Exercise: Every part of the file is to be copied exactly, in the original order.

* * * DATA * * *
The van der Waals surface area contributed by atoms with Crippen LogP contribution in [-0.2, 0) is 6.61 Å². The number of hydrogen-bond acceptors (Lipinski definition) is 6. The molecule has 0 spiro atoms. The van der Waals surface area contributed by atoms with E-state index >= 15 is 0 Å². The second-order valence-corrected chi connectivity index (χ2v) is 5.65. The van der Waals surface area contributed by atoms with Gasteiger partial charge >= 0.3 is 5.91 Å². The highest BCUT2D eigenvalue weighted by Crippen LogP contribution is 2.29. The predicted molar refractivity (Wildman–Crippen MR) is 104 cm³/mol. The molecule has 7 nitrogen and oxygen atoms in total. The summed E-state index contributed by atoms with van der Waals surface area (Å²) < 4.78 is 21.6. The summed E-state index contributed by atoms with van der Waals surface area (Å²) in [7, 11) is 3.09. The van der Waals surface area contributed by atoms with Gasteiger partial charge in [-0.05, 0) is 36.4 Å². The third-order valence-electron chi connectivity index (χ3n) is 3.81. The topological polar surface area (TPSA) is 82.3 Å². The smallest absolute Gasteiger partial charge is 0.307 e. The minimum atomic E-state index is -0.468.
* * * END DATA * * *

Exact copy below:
The van der Waals surface area contributed by atoms with Crippen LogP contribution in [-0.2, 0) is 6.61 Å². The number of hydrogen-bond acceptors (Lipinski definition) is 6. The molecule has 0 spiro atoms. The van der Waals surface area contributed by atoms with E-state index >= 15 is 0 Å². The second-order valence-corrected chi connectivity index (χ2v) is 5.65. The van der Waals surface area contributed by atoms with Gasteiger partial charge >= 0.3 is 5.91 Å². The highest BCUT2D eigenvalue weighted by Crippen LogP contribution is 2.29. The predicted molar refractivity (Wildman–Crippen MR) is 104 cm³/mol. The molecule has 7 nitrogen and oxygen atoms in total. The summed E-state index contributed by atoms with van der Waals surface area (Å²) < 4.78 is 21.6. The summed E-state index contributed by atoms with van der Waals surface area (Å²) in [7, 11) is 3.09. The van der Waals surface area contributed by atoms with Gasteiger partial charge in [-0.05, 0) is 36.4 Å². The third-order valence-electron chi connectivity index (χ3n) is 3.81. The topological polar surface area (TPSA) is 82.3 Å². The smallest absolute Gasteiger partial charge is 0.307 e. The minimum atomic E-state index is -0.468.